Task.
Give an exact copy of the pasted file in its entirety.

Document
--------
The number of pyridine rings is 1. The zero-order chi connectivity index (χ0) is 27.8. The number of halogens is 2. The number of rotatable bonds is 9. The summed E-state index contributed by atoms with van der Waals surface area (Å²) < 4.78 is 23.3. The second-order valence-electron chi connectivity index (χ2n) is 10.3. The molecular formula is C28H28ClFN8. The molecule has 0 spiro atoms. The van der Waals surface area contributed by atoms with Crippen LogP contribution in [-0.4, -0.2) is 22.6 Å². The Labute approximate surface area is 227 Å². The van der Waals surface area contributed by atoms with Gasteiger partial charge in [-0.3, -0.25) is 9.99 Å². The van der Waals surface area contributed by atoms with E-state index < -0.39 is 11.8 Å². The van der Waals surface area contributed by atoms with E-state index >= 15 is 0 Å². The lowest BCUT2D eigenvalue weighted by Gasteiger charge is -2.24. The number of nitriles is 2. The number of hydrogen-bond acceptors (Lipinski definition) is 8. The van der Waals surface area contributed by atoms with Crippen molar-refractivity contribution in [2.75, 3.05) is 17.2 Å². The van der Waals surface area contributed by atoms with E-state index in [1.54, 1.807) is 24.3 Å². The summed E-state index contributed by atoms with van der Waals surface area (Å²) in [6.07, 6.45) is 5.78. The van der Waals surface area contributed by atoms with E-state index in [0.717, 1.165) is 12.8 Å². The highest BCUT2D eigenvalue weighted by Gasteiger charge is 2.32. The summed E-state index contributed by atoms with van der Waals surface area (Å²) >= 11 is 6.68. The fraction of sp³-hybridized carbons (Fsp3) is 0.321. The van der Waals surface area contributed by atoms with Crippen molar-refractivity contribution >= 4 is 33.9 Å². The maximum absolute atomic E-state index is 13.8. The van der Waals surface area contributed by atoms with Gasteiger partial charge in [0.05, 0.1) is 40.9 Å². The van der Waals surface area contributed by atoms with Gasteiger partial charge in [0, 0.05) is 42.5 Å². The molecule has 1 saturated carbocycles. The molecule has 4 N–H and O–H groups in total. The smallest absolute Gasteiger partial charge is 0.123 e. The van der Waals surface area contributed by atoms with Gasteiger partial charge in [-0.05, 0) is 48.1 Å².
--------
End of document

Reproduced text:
The number of pyridine rings is 1. The zero-order chi connectivity index (χ0) is 27.8. The number of halogens is 2. The number of rotatable bonds is 9. The summed E-state index contributed by atoms with van der Waals surface area (Å²) < 4.78 is 23.3. The second-order valence-electron chi connectivity index (χ2n) is 10.3. The molecular formula is C28H28ClFN8. The molecule has 0 spiro atoms. The van der Waals surface area contributed by atoms with Crippen LogP contribution in [-0.4, -0.2) is 22.6 Å². The Labute approximate surface area is 227 Å². The van der Waals surface area contributed by atoms with Gasteiger partial charge in [-0.3, -0.25) is 9.99 Å². The van der Waals surface area contributed by atoms with E-state index < -0.39 is 11.8 Å². The van der Waals surface area contributed by atoms with E-state index >= 15 is 0 Å². The lowest BCUT2D eigenvalue weighted by Gasteiger charge is -2.24. The number of nitriles is 2. The number of hydrogen-bond acceptors (Lipinski definition) is 8. The van der Waals surface area contributed by atoms with Crippen molar-refractivity contribution in [2.75, 3.05) is 17.2 Å². The van der Waals surface area contributed by atoms with E-state index in [1.54, 1.807) is 24.3 Å². The summed E-state index contributed by atoms with van der Waals surface area (Å²) in [6.07, 6.45) is 5.78. The van der Waals surface area contributed by atoms with E-state index in [0.717, 1.165) is 12.8 Å². The highest BCUT2D eigenvalue weighted by Gasteiger charge is 2.32. The summed E-state index contributed by atoms with van der Waals surface area (Å²) >= 11 is 6.68. The fraction of sp³-hybridized carbons (Fsp3) is 0.321. The van der Waals surface area contributed by atoms with Crippen molar-refractivity contribution >= 4 is 33.9 Å². The maximum absolute atomic E-state index is 13.8. The van der Waals surface area contributed by atoms with Gasteiger partial charge in [0.05, 0.1) is 40.9 Å². The van der Waals surface area contributed by atoms with Gasteiger partial charge in [0, 0.05) is 42.5 Å². The molecule has 1 saturated carbocycles. The molecule has 4 N–H and O–H groups in total. The smallest absolute Gasteiger partial charge is 0.123 e. The van der Waals surface area contributed by atoms with Gasteiger partial charge in [-0.05, 0) is 48.1 Å².